After the Tiger Safari, we all dropped off at the “Tigers Den,” where we got up close and personal, along a narrow aisle, with tigers inside their cages, barely two feet away from these awe-inspiring beasts christened with such cute names as Cynthia, Gimo, Jana, Krishna, Nasha, Nico, Sharon and George. The last named, a mammoth Alpha male and the oldest at 16 years, is the acknowledged leader of the pack and king of the harem, with all of the female tigers his for the taking. Noel explained that a tiger’s urine smell marks his territory.

Adjacent to the Tigers Den is the dusty Savannah Trail. This we traversed via an open red-and-blue Zoobic Safari train (with 20 to 30 seating capacity), watching 50 long-legged ostriches from Africa and Australia, as well as potbellied pigs, swift mountain goats, wild boar (from the USA, Vietnam and the Philippines) and 200 guinea fowl (from Papua New Guinea) glide past our vehicle. Next stop was the Animal MuZOOeum, housed in another former ammunition bunker. This interesting and educational tour features a rare collection of real stuffed animals and skeletons.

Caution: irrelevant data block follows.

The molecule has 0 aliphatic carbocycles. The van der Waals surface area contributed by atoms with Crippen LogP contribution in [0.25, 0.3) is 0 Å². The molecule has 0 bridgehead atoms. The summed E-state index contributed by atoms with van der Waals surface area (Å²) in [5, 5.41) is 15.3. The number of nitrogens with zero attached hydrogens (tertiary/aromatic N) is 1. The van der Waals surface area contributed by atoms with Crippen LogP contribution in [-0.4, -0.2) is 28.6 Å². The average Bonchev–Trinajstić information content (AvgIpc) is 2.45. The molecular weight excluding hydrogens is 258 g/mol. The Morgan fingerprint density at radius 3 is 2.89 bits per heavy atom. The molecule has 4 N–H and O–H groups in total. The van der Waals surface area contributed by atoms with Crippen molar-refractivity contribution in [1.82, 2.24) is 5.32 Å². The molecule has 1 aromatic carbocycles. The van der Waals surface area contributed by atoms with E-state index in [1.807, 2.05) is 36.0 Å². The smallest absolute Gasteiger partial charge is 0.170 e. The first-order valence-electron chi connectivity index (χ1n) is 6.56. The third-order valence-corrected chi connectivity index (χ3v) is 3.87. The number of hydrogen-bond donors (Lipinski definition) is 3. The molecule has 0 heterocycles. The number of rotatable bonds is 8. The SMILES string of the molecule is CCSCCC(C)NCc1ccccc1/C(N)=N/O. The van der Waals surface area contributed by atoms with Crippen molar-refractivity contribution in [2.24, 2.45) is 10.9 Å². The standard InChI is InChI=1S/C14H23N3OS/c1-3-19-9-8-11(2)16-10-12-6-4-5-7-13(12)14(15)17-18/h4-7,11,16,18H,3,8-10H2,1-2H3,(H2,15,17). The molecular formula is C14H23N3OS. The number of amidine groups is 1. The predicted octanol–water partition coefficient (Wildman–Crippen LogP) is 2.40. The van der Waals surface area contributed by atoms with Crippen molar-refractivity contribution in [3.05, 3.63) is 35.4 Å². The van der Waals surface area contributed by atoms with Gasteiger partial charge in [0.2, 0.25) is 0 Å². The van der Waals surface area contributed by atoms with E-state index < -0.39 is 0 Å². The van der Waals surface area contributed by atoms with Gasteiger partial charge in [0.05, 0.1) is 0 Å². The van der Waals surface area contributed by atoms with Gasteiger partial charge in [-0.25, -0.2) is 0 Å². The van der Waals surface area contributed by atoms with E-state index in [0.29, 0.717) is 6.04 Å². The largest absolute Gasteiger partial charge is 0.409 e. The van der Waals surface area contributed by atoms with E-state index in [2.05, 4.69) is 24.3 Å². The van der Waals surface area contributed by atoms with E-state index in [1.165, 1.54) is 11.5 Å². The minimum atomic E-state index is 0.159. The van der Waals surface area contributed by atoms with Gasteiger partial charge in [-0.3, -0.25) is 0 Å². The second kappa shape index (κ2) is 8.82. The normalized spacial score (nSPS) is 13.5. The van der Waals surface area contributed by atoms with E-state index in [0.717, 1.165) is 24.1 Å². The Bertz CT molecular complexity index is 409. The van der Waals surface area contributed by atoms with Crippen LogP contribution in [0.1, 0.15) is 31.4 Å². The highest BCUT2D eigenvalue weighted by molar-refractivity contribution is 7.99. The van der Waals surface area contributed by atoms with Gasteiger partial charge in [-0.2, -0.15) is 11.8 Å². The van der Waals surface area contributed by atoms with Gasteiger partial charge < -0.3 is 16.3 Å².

Our last stop was the Croco Loco section. Here, we trekked, via the Aeta Trail, to an Aeta Village where a group of Aetas performed, to the delight of the tourists, the dragonfly dance and a war dance, both accompanied by an Aeta guitarist. Of course, we also went to the 3,000-sq. m. Crocodile Farm, again seeing up close and personal, in their carefully designed natural habitat, 200 of these thick-skinned, long-bodied, carnivorous saltwater crocodiles from Palawan. In the future, Zoobic Safari has plans to expand with Elephant World, Honey Bee Farm, Alligator Land and the Rice Wine Brewery.

Pearl Farm Beach Resort: The Jewel of Southern Mindanao

Even for a seasoned traveler like me, Mindanao remains one of my least-visited destinations, having only been to Zamboanga City in 1976 and Camiguin Island (and its gateway Cagayan de Oro City) in 2001. Opportunity beckoned anew when I was invited by Mr. Alfredo Roca and Ms. Mitch Garcia, managing director and marketing communications manager, respectively, of Fuego Hotels and Properties Management Corp., to see for myself Pearl Farm Beach Resort on the Island Garden City of Samal in Davao, the third property managed by Fuego Hotels in the country. Upon arrival at Davao International Airport, I was whisked, together with other guests, to the Pearl Farm Marina in Lanang, which has four air-conditioned rooms with bath and cable TV, an indoor restaurant and a swimming pool, all exclusive for guests to enjoy while waiting for the next boat service to the resort, their next flight or just to hang around. From its developed wharf, the resort is a 45-min. motorized boat ride. I went there via a 20-min. speedboat ride and was welcomed at the resort by Mitch together with Mikel Villaverde, the resort’s general manager.